NYPD Cops Strip-Search, Assault, Arrest and Charge Man with Jaywalking
In case you thought tales of the NYPD couldn’t get any worse, here comes the story of Jose LaSalle.
Exactly one month ago, LaSalle, 44, was recording NYPD officers to protect against police abuse, when he himself became the target of police abuse. Oh, the irony. The painful, humiliating irony, as cops grabbed LaSalle’s camera, threw him against a fence, handcuffed him, strip-searched him, and charged him with “jaywalking.”
LaSalle, who runs the watchdog group Copwatch Patrol Unit, approached three uniformed officers while recording with his camera phone, and asked for their badge numbers, citing the section of the NYPD patrol guide requiring them to provide their badge numbers.
Rather than follow the law, the officers demanded LaSalle’s identification, an order which requires reasonable suspicion of a crime. When LaSalle asked what he had done wrong and why they needed his ID, the cops threw him a beating.
According to the New York Daily News:
“So one grabs one arm and the other grabs the other arm,” he recalled. “My face slams against the gate. I felt something snap in my shoulder.”
He didn’t struggle and let the officers take his phone and put him in cuffs, he said.
“We got you motherf—–, now you’re going to jail for assaulting an officer,” one of the officers said, according to the paperwork filed last week.
“You thought we weren’t going to get you,” one of them said, according to LaSalle.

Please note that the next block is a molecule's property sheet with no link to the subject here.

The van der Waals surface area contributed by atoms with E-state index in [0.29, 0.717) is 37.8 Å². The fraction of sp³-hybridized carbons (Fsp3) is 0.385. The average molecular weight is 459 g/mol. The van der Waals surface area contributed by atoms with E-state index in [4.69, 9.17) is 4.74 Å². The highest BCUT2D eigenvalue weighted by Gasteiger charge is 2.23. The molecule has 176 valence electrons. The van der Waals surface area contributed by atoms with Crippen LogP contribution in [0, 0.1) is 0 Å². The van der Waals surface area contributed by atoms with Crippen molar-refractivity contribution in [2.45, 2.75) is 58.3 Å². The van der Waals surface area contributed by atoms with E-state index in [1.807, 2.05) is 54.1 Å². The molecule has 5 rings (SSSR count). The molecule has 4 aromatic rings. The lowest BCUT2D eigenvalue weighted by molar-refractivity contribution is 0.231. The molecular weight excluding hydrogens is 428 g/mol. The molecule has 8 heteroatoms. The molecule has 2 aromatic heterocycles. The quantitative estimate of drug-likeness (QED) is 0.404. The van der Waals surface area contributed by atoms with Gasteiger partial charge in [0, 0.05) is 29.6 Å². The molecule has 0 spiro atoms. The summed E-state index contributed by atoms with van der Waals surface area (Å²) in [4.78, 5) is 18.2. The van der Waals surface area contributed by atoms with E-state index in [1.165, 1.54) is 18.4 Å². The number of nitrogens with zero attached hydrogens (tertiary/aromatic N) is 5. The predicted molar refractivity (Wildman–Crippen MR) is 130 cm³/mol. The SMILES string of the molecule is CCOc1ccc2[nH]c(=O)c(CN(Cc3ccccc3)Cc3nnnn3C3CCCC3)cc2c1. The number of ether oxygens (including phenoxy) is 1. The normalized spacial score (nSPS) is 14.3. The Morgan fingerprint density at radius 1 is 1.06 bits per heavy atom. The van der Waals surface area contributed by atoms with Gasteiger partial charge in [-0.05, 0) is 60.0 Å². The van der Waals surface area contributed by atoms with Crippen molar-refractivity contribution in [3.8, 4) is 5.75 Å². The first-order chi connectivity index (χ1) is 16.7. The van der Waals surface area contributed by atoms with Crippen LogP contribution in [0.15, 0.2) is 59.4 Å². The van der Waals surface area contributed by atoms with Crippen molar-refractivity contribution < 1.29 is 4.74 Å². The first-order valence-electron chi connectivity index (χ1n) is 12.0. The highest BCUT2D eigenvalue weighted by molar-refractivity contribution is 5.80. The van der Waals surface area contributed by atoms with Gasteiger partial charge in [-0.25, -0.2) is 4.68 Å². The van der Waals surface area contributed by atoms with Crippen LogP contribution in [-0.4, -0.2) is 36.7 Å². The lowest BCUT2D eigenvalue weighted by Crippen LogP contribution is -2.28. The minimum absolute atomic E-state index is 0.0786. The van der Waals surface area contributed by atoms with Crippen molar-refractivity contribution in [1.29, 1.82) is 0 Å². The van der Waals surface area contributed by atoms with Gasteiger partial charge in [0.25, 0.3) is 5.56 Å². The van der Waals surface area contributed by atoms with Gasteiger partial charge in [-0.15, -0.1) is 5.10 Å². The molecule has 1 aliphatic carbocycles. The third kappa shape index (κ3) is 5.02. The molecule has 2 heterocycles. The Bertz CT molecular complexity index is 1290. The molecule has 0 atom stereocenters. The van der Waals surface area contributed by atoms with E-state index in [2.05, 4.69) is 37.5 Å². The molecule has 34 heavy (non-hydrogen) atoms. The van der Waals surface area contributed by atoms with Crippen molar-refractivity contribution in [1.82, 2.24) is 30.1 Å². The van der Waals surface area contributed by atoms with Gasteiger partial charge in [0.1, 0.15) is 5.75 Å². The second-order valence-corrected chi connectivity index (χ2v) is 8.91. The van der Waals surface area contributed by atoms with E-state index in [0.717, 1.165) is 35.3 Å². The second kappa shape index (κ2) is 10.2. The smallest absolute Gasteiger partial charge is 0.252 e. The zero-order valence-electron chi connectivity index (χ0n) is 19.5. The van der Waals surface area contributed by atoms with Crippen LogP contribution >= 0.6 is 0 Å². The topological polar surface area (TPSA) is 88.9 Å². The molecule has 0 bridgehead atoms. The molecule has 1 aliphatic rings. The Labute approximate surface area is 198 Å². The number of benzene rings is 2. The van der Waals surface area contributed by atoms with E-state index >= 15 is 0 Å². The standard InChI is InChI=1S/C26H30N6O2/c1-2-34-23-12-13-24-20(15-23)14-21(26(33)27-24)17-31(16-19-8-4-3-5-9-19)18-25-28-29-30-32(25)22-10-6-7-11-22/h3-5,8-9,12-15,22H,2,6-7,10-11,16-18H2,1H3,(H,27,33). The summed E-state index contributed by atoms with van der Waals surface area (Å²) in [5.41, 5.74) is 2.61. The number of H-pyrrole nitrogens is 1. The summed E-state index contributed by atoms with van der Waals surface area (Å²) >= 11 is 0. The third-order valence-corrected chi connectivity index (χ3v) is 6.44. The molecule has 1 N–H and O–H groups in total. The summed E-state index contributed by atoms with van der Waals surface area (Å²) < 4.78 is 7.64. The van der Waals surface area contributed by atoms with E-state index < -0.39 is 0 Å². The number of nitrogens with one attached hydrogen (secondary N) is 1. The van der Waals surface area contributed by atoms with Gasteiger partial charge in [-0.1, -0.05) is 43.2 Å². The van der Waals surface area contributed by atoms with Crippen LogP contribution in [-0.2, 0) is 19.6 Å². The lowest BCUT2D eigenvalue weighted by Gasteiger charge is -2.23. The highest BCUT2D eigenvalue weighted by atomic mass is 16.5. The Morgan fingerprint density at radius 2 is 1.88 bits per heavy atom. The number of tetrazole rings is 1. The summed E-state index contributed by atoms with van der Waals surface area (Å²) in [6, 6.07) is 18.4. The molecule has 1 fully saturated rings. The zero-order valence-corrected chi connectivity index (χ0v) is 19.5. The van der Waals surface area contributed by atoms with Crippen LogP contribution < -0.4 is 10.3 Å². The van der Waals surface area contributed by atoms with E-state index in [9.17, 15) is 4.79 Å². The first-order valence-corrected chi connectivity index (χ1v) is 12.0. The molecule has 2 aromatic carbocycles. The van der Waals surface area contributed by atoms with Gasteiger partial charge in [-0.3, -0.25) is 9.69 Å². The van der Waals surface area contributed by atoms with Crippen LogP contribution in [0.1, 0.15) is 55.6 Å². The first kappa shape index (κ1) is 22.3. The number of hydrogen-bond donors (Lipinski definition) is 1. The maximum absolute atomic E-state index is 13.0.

LaSalle was taken to a police station on Ryer Ave., where he told a sergeant that he had been assaulted by the cops and needed medical attention for his shoulder. Instead, he was taken to a back room of the station and strip-searched. LaSalle spent four hours in a holding cell, was never read his rights and was never criminally charged. Instead, he was released with tickets for jaywalking and possession of a scanner.
The cops also kept his camera.
Possession of a police scanner is legal in most states, but New York City makes it illegal to possess a police scanner in a motor vehicle, which is not the case here. It is also illegal to possess a scanner while committing a crime and whether or not LaSalle did jaywalk can probably be answered on his video, but the cops illegally confiscated his camera.
LaSalle, who now plans to sue the city, the NYPD and the cops for $500,000, wants to make sure other people don’t have to suffer the type of abuse that sent him to the hospital for two days with scrapes, bruises and a sprained shoulder.
“These are the eyes that don’t lie,” said LaSalle, gesturing to his new camera. “We want these officers to know that if the system doesn’t hold them responsible, we will make sure that we blast them all over social media.”